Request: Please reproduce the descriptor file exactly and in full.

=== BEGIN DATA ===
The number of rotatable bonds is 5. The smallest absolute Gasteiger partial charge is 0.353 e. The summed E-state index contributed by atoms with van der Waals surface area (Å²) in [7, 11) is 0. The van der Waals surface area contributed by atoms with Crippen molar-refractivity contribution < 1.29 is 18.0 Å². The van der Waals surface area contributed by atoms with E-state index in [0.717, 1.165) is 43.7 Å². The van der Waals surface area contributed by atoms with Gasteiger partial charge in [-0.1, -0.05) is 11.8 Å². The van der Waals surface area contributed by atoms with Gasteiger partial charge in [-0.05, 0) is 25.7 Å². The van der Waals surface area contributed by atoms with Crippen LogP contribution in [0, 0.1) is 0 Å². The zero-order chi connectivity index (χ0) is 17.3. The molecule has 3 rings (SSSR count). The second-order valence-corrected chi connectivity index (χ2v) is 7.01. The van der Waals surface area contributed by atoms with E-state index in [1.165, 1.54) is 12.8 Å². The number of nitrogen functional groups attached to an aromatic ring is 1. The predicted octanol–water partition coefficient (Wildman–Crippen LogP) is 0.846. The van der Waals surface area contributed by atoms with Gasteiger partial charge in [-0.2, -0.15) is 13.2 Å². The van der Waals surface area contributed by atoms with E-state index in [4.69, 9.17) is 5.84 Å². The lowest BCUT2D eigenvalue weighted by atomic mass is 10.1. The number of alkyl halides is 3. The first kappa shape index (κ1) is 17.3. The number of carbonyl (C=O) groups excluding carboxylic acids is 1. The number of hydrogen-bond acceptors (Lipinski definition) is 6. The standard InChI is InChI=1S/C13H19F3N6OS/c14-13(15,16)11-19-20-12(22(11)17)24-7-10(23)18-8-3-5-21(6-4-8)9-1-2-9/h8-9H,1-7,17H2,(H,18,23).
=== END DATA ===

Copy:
The number of rotatable bonds is 5. The smallest absolute Gasteiger partial charge is 0.353 e. The summed E-state index contributed by atoms with van der Waals surface area (Å²) in [7, 11) is 0. The van der Waals surface area contributed by atoms with Crippen molar-refractivity contribution < 1.29 is 18.0 Å². The van der Waals surface area contributed by atoms with E-state index in [0.717, 1.165) is 43.7 Å². The van der Waals surface area contributed by atoms with Gasteiger partial charge in [-0.1, -0.05) is 11.8 Å². The van der Waals surface area contributed by atoms with Gasteiger partial charge in [-0.05, 0) is 25.7 Å². The van der Waals surface area contributed by atoms with Crippen LogP contribution in [0, 0.1) is 0 Å². The zero-order chi connectivity index (χ0) is 17.3. The molecule has 3 rings (SSSR count). The second-order valence-corrected chi connectivity index (χ2v) is 7.01. The van der Waals surface area contributed by atoms with E-state index in [1.165, 1.54) is 12.8 Å². The number of nitrogen functional groups attached to an aromatic ring is 1. The predicted octanol–water partition coefficient (Wildman–Crippen LogP) is 0.846. The van der Waals surface area contributed by atoms with Gasteiger partial charge in [-0.2, -0.15) is 13.2 Å². The van der Waals surface area contributed by atoms with E-state index in [4.69, 9.17) is 5.84 Å². The lowest BCUT2D eigenvalue weighted by atomic mass is 10.1. The number of alkyl halides is 3. The first kappa shape index (κ1) is 17.3. The number of carbonyl (C=O) groups excluding carboxylic acids is 1. The number of hydrogen-bond acceptors (Lipinski definition) is 6. The standard InChI is InChI=1S/C13H19F3N6OS/c14-13(15,16)11-19-20-12(22(11)17)24-7-10(23)18-8-3-5-21(6-4-8)9-1-2-9/h8-9H,1-7,17H2,(H,18,23).